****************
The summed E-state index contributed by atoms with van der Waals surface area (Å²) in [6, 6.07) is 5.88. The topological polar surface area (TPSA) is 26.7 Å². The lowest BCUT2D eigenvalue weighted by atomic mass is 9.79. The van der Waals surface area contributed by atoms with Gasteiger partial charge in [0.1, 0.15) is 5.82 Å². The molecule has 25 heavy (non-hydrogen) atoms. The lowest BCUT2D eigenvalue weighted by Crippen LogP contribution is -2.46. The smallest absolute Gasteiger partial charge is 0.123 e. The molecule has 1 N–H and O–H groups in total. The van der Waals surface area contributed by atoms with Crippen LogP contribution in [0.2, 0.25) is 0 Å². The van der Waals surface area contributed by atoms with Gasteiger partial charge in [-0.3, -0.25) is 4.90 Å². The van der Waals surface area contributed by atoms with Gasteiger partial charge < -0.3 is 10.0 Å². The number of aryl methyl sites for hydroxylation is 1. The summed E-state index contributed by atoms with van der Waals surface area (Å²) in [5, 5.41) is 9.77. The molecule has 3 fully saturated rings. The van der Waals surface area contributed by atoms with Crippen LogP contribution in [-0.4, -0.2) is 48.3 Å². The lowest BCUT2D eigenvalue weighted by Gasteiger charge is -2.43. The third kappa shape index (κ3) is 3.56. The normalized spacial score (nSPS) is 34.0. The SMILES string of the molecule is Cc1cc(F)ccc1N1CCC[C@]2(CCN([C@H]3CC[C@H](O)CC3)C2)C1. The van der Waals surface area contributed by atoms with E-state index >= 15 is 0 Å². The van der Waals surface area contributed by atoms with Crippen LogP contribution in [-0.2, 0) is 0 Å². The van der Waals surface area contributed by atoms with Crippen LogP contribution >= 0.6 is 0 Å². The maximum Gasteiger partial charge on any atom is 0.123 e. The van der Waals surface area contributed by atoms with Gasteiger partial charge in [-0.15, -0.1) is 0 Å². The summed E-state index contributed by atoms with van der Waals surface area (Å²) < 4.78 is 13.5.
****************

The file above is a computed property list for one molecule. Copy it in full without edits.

The summed E-state index contributed by atoms with van der Waals surface area (Å²) in [6, 6.07) is 5.88. The topological polar surface area (TPSA) is 26.7 Å². The lowest BCUT2D eigenvalue weighted by atomic mass is 9.79. The van der Waals surface area contributed by atoms with Gasteiger partial charge in [0.1, 0.15) is 5.82 Å². The molecule has 25 heavy (non-hydrogen) atoms. The lowest BCUT2D eigenvalue weighted by Crippen LogP contribution is -2.46. The smallest absolute Gasteiger partial charge is 0.123 e. The molecule has 1 N–H and O–H groups in total. The van der Waals surface area contributed by atoms with Crippen LogP contribution in [0.2, 0.25) is 0 Å². The van der Waals surface area contributed by atoms with Gasteiger partial charge in [-0.3, -0.25) is 4.90 Å². The van der Waals surface area contributed by atoms with Gasteiger partial charge < -0.3 is 10.0 Å². The number of aryl methyl sites for hydroxylation is 1. The summed E-state index contributed by atoms with van der Waals surface area (Å²) in [5, 5.41) is 9.77. The molecule has 3 fully saturated rings. The van der Waals surface area contributed by atoms with Crippen LogP contribution in [-0.4, -0.2) is 48.3 Å². The lowest BCUT2D eigenvalue weighted by Gasteiger charge is -2.43. The third kappa shape index (κ3) is 3.56. The normalized spacial score (nSPS) is 34.0. The SMILES string of the molecule is Cc1cc(F)ccc1N1CCC[C@]2(CCN([C@H]3CC[C@H](O)CC3)C2)C1. The van der Waals surface area contributed by atoms with E-state index >= 15 is 0 Å². The van der Waals surface area contributed by atoms with Crippen LogP contribution in [-0.2, 0) is 0 Å². The van der Waals surface area contributed by atoms with Crippen LogP contribution >= 0.6 is 0 Å². The maximum Gasteiger partial charge on any atom is 0.123 e. The van der Waals surface area contributed by atoms with Gasteiger partial charge in [-0.15, -0.1) is 0 Å². The summed E-state index contributed by atoms with van der Waals surface area (Å²) < 4.78 is 13.5.